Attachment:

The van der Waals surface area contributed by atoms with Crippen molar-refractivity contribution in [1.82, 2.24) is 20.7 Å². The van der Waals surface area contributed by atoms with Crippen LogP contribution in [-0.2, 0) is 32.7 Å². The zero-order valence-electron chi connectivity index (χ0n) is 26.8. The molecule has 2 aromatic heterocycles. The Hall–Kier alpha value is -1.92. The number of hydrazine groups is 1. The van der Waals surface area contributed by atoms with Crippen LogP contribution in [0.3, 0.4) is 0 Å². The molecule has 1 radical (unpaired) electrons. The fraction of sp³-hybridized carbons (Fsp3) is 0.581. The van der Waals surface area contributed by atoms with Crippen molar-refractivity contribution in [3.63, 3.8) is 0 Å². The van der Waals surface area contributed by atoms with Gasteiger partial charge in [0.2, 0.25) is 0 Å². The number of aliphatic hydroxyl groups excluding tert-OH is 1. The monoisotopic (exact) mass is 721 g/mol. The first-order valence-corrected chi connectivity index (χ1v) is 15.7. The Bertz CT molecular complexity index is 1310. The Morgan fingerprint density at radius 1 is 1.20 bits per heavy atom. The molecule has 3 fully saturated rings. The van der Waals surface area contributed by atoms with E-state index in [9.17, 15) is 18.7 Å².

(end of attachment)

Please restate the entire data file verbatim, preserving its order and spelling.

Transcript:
The van der Waals surface area contributed by atoms with Crippen molar-refractivity contribution in [1.82, 2.24) is 20.7 Å². The van der Waals surface area contributed by atoms with Crippen LogP contribution in [-0.2, 0) is 32.7 Å². The zero-order valence-electron chi connectivity index (χ0n) is 26.8. The molecule has 2 aromatic heterocycles. The Hall–Kier alpha value is -1.92. The number of hydrazine groups is 1. The van der Waals surface area contributed by atoms with Crippen LogP contribution in [0.3, 0.4) is 0 Å². The molecule has 1 radical (unpaired) electrons. The fraction of sp³-hybridized carbons (Fsp3) is 0.581. The van der Waals surface area contributed by atoms with Crippen molar-refractivity contribution in [3.63, 3.8) is 0 Å². The van der Waals surface area contributed by atoms with Gasteiger partial charge in [0.2, 0.25) is 0 Å². The number of aliphatic hydroxyl groups excluding tert-OH is 1. The monoisotopic (exact) mass is 721 g/mol. The first-order valence-corrected chi connectivity index (χ1v) is 15.7. The Bertz CT molecular complexity index is 1310. The Morgan fingerprint density at radius 1 is 1.20 bits per heavy atom. The molecule has 3 fully saturated rings. The van der Waals surface area contributed by atoms with E-state index in [9.17, 15) is 18.7 Å².